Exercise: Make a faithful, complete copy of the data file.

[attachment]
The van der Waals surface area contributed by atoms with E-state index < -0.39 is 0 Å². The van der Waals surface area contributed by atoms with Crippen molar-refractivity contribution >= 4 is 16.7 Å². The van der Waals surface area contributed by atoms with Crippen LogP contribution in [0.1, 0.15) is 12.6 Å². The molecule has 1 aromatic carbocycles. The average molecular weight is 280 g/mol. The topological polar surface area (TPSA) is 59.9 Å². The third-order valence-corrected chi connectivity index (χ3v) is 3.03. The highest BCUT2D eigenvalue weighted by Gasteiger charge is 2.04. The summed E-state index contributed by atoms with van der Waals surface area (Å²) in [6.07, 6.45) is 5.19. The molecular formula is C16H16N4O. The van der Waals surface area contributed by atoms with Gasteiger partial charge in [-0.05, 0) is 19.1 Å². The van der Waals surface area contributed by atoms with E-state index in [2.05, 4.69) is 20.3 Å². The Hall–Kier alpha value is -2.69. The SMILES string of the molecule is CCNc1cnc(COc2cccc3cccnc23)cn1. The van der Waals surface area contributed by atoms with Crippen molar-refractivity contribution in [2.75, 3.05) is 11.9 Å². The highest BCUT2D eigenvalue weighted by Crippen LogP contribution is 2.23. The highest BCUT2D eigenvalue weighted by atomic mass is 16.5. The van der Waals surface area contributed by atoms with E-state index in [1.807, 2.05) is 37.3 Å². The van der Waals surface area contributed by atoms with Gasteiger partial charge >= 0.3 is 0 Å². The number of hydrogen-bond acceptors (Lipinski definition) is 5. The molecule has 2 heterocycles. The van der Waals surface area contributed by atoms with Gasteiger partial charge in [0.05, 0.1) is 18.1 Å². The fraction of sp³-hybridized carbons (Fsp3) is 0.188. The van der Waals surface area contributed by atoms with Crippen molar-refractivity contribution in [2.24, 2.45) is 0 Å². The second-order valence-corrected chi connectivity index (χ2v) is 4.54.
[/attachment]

The van der Waals surface area contributed by atoms with E-state index < -0.39 is 0 Å². The van der Waals surface area contributed by atoms with Crippen molar-refractivity contribution >= 4 is 16.7 Å². The van der Waals surface area contributed by atoms with Crippen LogP contribution in [0.1, 0.15) is 12.6 Å². The molecule has 1 aromatic carbocycles. The average molecular weight is 280 g/mol. The topological polar surface area (TPSA) is 59.9 Å². The third-order valence-corrected chi connectivity index (χ3v) is 3.03. The highest BCUT2D eigenvalue weighted by Gasteiger charge is 2.04. The summed E-state index contributed by atoms with van der Waals surface area (Å²) in [6.07, 6.45) is 5.19. The molecular formula is C16H16N4O. The van der Waals surface area contributed by atoms with Gasteiger partial charge in [-0.05, 0) is 19.1 Å². The van der Waals surface area contributed by atoms with E-state index in [2.05, 4.69) is 20.3 Å². The Hall–Kier alpha value is -2.69. The SMILES string of the molecule is CCNc1cnc(COc2cccc3cccnc23)cn1. The van der Waals surface area contributed by atoms with Crippen molar-refractivity contribution in [2.75, 3.05) is 11.9 Å². The highest BCUT2D eigenvalue weighted by Crippen LogP contribution is 2.23. The highest BCUT2D eigenvalue weighted by atomic mass is 16.5. The van der Waals surface area contributed by atoms with E-state index in [1.807, 2.05) is 37.3 Å². The van der Waals surface area contributed by atoms with Gasteiger partial charge >= 0.3 is 0 Å². The number of hydrogen-bond acceptors (Lipinski definition) is 5. The molecule has 2 heterocycles. The van der Waals surface area contributed by atoms with Gasteiger partial charge in [0.05, 0.1) is 18.1 Å². The fraction of sp³-hybridized carbons (Fsp3) is 0.188. The van der Waals surface area contributed by atoms with Crippen molar-refractivity contribution in [2.24, 2.45) is 0 Å². The second-order valence-corrected chi connectivity index (χ2v) is 4.54.